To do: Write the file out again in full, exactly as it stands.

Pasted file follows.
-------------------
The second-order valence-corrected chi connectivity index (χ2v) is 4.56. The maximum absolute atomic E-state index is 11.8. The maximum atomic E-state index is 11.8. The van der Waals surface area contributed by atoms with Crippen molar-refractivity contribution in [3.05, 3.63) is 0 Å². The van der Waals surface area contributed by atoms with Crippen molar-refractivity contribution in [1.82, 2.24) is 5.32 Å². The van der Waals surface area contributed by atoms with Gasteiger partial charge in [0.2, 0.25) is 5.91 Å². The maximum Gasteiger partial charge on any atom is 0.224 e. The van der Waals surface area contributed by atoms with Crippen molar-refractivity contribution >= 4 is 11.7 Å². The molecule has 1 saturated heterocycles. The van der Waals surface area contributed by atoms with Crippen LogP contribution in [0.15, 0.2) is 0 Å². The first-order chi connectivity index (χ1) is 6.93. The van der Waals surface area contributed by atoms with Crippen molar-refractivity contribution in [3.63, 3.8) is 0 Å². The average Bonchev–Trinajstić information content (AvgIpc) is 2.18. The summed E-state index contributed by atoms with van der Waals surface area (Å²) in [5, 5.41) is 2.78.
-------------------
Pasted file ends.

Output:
The second-order valence-corrected chi connectivity index (χ2v) is 4.56. The maximum absolute atomic E-state index is 11.8. The maximum atomic E-state index is 11.8. The van der Waals surface area contributed by atoms with Crippen molar-refractivity contribution in [3.05, 3.63) is 0 Å². The van der Waals surface area contributed by atoms with Crippen molar-refractivity contribution in [1.82, 2.24) is 5.32 Å². The van der Waals surface area contributed by atoms with Gasteiger partial charge in [0.2, 0.25) is 5.91 Å². The maximum Gasteiger partial charge on any atom is 0.224 e. The van der Waals surface area contributed by atoms with Crippen molar-refractivity contribution >= 4 is 11.7 Å². The molecule has 1 saturated heterocycles. The van der Waals surface area contributed by atoms with Crippen LogP contribution in [0.15, 0.2) is 0 Å². The first-order chi connectivity index (χ1) is 6.93. The van der Waals surface area contributed by atoms with Crippen molar-refractivity contribution in [3.63, 3.8) is 0 Å². The average Bonchev–Trinajstić information content (AvgIpc) is 2.18. The summed E-state index contributed by atoms with van der Waals surface area (Å²) in [5, 5.41) is 2.78.